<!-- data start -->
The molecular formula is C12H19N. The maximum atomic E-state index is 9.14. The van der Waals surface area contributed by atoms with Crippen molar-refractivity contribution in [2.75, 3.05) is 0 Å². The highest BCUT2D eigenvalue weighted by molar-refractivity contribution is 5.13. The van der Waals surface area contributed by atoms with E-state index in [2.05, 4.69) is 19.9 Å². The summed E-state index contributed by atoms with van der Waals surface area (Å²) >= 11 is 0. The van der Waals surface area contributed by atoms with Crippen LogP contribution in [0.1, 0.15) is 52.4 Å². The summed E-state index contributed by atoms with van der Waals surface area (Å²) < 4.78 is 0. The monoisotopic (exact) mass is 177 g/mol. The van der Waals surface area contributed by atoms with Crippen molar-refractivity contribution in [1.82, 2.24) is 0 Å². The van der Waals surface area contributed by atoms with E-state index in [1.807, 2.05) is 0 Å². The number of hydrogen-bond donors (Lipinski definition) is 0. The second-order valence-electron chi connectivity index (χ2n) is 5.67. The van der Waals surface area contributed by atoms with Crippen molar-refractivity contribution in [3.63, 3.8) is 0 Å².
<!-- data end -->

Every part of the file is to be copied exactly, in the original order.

The molecular formula is C12H19N. The maximum atomic E-state index is 9.14. The van der Waals surface area contributed by atoms with Crippen molar-refractivity contribution in [2.75, 3.05) is 0 Å². The highest BCUT2D eigenvalue weighted by molar-refractivity contribution is 5.13. The van der Waals surface area contributed by atoms with E-state index in [2.05, 4.69) is 19.9 Å². The summed E-state index contributed by atoms with van der Waals surface area (Å²) >= 11 is 0. The van der Waals surface area contributed by atoms with Crippen LogP contribution in [0.1, 0.15) is 52.4 Å². The summed E-state index contributed by atoms with van der Waals surface area (Å²) < 4.78 is 0. The monoisotopic (exact) mass is 177 g/mol. The van der Waals surface area contributed by atoms with Crippen molar-refractivity contribution in [1.82, 2.24) is 0 Å². The van der Waals surface area contributed by atoms with E-state index in [1.807, 2.05) is 0 Å². The number of hydrogen-bond donors (Lipinski definition) is 0. The second-order valence-electron chi connectivity index (χ2n) is 5.67. The van der Waals surface area contributed by atoms with Crippen molar-refractivity contribution in [3.63, 3.8) is 0 Å².